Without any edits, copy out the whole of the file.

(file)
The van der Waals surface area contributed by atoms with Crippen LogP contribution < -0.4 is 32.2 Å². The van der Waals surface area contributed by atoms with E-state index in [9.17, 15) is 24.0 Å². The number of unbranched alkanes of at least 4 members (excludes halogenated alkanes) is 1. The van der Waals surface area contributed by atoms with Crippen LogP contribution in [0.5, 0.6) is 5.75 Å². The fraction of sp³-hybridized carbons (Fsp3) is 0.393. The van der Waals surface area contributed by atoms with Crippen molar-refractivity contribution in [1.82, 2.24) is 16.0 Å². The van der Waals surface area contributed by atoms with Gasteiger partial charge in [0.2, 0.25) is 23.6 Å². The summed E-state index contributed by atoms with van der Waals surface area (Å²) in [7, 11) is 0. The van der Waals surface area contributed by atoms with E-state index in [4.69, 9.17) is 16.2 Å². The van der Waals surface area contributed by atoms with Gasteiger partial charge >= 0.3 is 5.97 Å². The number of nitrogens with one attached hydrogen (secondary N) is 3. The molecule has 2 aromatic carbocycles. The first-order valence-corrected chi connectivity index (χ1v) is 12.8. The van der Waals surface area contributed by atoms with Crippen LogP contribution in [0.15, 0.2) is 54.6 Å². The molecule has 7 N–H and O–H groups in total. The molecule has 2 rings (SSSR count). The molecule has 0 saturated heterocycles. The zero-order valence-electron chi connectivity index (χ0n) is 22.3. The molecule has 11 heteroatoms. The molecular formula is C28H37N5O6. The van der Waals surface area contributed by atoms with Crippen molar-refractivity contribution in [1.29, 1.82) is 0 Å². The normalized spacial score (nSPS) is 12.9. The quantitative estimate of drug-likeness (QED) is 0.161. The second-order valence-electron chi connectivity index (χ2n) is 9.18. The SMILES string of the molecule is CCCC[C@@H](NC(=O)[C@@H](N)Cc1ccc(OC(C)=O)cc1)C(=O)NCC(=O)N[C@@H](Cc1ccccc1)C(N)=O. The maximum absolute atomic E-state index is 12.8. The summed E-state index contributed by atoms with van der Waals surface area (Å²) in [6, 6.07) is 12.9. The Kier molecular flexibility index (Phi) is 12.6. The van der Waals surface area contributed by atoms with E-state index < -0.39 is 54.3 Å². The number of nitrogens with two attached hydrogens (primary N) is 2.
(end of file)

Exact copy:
The van der Waals surface area contributed by atoms with Crippen LogP contribution < -0.4 is 32.2 Å². The van der Waals surface area contributed by atoms with E-state index in [9.17, 15) is 24.0 Å². The number of unbranched alkanes of at least 4 members (excludes halogenated alkanes) is 1. The van der Waals surface area contributed by atoms with Crippen LogP contribution in [0.5, 0.6) is 5.75 Å². The fraction of sp³-hybridized carbons (Fsp3) is 0.393. The van der Waals surface area contributed by atoms with Crippen molar-refractivity contribution in [1.82, 2.24) is 16.0 Å². The van der Waals surface area contributed by atoms with Gasteiger partial charge in [0.2, 0.25) is 23.6 Å². The summed E-state index contributed by atoms with van der Waals surface area (Å²) in [7, 11) is 0. The van der Waals surface area contributed by atoms with E-state index in [4.69, 9.17) is 16.2 Å². The van der Waals surface area contributed by atoms with Gasteiger partial charge >= 0.3 is 5.97 Å². The number of nitrogens with one attached hydrogen (secondary N) is 3. The molecule has 2 aromatic carbocycles. The first-order valence-corrected chi connectivity index (χ1v) is 12.8. The van der Waals surface area contributed by atoms with Crippen LogP contribution in [0.15, 0.2) is 54.6 Å². The molecule has 7 N–H and O–H groups in total. The molecule has 2 rings (SSSR count). The molecule has 0 saturated heterocycles. The zero-order valence-electron chi connectivity index (χ0n) is 22.3. The molecule has 11 heteroatoms. The molecular formula is C28H37N5O6. The van der Waals surface area contributed by atoms with Crippen molar-refractivity contribution in [1.29, 1.82) is 0 Å². The normalized spacial score (nSPS) is 12.9. The quantitative estimate of drug-likeness (QED) is 0.161. The second-order valence-electron chi connectivity index (χ2n) is 9.18. The SMILES string of the molecule is CCCC[C@@H](NC(=O)[C@@H](N)Cc1ccc(OC(C)=O)cc1)C(=O)NCC(=O)N[C@@H](Cc1ccccc1)C(N)=O. The maximum absolute atomic E-state index is 12.8. The summed E-state index contributed by atoms with van der Waals surface area (Å²) in [6, 6.07) is 12.9. The Kier molecular flexibility index (Phi) is 12.6. The van der Waals surface area contributed by atoms with E-state index < -0.39 is 54.3 Å². The number of nitrogens with two attached hydrogens (primary N) is 2.